Tuesday, March 1, 2011

(Hell)Fire in my Belly

February 13th marked the end of the run of an exhibit at the Smithsonian Portrait Gallery called Hide/Seek: Difference and Desire in American Portraiture. The exhibition opened last fall to showcase art by gay and lesbian artists who made significant contributions to American culture. Featured artists included Andy Warhol, Annie Leibovitz, Jasper Johns, Keith Haring and Georgia O’Keefe.  This was the first exhibit of its kind hosted by the Smithsonian, or any other major museum.

One particular exhibit drew the righteous ire of the Conservative Christians: A Fire in my Belly by David Wojnarowicz.  A 4-minute excerpt of an artistic video that contained 11 seconds of ants crawling on a plastic crucifix was banned. The art world was furious and responded with protests.  The traveling Museum of Censored Art displayed the video during the last week of the exhibit.  It played the video in a loop in a trailer parked in front of the museum.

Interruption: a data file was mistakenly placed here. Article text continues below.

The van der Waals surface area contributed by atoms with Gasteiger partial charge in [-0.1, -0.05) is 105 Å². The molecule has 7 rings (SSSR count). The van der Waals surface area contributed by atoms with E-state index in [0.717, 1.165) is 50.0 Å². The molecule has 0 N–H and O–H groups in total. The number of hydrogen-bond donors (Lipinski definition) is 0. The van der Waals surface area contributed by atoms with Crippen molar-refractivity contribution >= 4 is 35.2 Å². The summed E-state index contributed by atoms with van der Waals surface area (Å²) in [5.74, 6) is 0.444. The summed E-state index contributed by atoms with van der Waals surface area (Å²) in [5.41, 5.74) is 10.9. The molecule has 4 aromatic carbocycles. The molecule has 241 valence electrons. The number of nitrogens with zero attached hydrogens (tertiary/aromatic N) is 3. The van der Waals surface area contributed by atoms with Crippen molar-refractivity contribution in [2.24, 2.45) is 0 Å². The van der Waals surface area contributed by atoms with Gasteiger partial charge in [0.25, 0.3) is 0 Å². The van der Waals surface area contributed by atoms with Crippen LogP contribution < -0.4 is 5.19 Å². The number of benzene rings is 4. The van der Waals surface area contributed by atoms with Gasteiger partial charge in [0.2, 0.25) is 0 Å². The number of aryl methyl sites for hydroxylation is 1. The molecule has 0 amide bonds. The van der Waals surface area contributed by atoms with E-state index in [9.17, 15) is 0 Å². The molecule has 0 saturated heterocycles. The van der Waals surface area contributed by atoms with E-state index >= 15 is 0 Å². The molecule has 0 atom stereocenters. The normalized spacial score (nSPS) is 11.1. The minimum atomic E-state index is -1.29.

Per NPR: “Since the controversy erupted, "Fire In My Belly" has been viewed online more than a million times. It's been screened in solidarity by galleries nationwide, and was recently purchased by the Museum of Modern Art."

The video has gone viral as the exhibit attracted more attention than it would have without the censored video. After all, nothing makes art more interesting than censorship. Freedom and expression won the day in the face of opposition. OK, not really. The burning question is why was this video banned in the first place? How, in the 21st century, can modern art be banned from the Smithsonian?

The answer begins with Bill Donahue, president of the Catholic League and all around vile human being having become aware of the exhibit and declaring it “Anti-Catholic”. Donahue stated in a November article: